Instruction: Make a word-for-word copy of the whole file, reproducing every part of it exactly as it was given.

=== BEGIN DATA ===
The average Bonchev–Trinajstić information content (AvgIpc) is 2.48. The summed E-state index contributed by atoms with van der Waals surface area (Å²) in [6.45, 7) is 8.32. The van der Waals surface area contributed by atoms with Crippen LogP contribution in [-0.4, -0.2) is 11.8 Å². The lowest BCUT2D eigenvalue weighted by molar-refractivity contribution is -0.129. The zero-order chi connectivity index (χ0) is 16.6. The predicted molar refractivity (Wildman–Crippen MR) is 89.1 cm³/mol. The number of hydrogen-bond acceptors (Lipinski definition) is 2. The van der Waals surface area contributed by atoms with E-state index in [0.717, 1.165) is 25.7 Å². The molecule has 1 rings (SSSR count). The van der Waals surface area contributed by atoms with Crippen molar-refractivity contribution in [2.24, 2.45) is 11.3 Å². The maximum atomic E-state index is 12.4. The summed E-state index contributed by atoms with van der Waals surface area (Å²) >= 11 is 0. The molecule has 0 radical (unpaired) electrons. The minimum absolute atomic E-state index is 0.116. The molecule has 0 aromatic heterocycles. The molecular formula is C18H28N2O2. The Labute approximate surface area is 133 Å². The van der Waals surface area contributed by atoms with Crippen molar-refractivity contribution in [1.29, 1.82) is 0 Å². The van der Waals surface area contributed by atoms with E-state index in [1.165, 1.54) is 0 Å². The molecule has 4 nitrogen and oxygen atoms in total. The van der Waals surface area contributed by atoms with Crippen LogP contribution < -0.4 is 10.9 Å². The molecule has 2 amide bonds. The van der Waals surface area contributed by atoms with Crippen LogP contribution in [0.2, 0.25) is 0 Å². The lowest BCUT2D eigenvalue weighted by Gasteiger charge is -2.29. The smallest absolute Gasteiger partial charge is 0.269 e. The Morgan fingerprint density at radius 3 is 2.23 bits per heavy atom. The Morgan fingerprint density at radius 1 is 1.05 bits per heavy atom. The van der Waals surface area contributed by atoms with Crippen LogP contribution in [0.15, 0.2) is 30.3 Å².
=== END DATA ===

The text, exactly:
The average Bonchev–Trinajstić information content (AvgIpc) is 2.48. The summed E-state index contributed by atoms with van der Waals surface area (Å²) in [6.45, 7) is 8.32. The van der Waals surface area contributed by atoms with Crippen LogP contribution in [-0.4, -0.2) is 11.8 Å². The lowest BCUT2D eigenvalue weighted by molar-refractivity contribution is -0.129. The zero-order chi connectivity index (χ0) is 16.6. The predicted molar refractivity (Wildman–Crippen MR) is 89.1 cm³/mol. The number of hydrogen-bond acceptors (Lipinski definition) is 2. The van der Waals surface area contributed by atoms with E-state index in [0.717, 1.165) is 25.7 Å². The molecule has 1 rings (SSSR count). The van der Waals surface area contributed by atoms with Crippen molar-refractivity contribution in [2.24, 2.45) is 11.3 Å². The maximum atomic E-state index is 12.4. The summed E-state index contributed by atoms with van der Waals surface area (Å²) >= 11 is 0. The molecule has 0 radical (unpaired) electrons. The minimum absolute atomic E-state index is 0.116. The molecule has 0 aromatic heterocycles. The molecular formula is C18H28N2O2. The Labute approximate surface area is 133 Å². The van der Waals surface area contributed by atoms with Crippen molar-refractivity contribution in [1.29, 1.82) is 0 Å². The van der Waals surface area contributed by atoms with E-state index in [1.165, 1.54) is 0 Å². The molecule has 4 nitrogen and oxygen atoms in total. The van der Waals surface area contributed by atoms with Crippen LogP contribution < -0.4 is 10.9 Å². The molecule has 2 amide bonds. The van der Waals surface area contributed by atoms with Crippen LogP contribution in [0.2, 0.25) is 0 Å². The lowest BCUT2D eigenvalue weighted by Gasteiger charge is -2.29. The smallest absolute Gasteiger partial charge is 0.269 e. The Morgan fingerprint density at radius 3 is 2.23 bits per heavy atom. The Morgan fingerprint density at radius 1 is 1.05 bits per heavy atom. The van der Waals surface area contributed by atoms with Crippen LogP contribution in [0.15, 0.2) is 30.3 Å².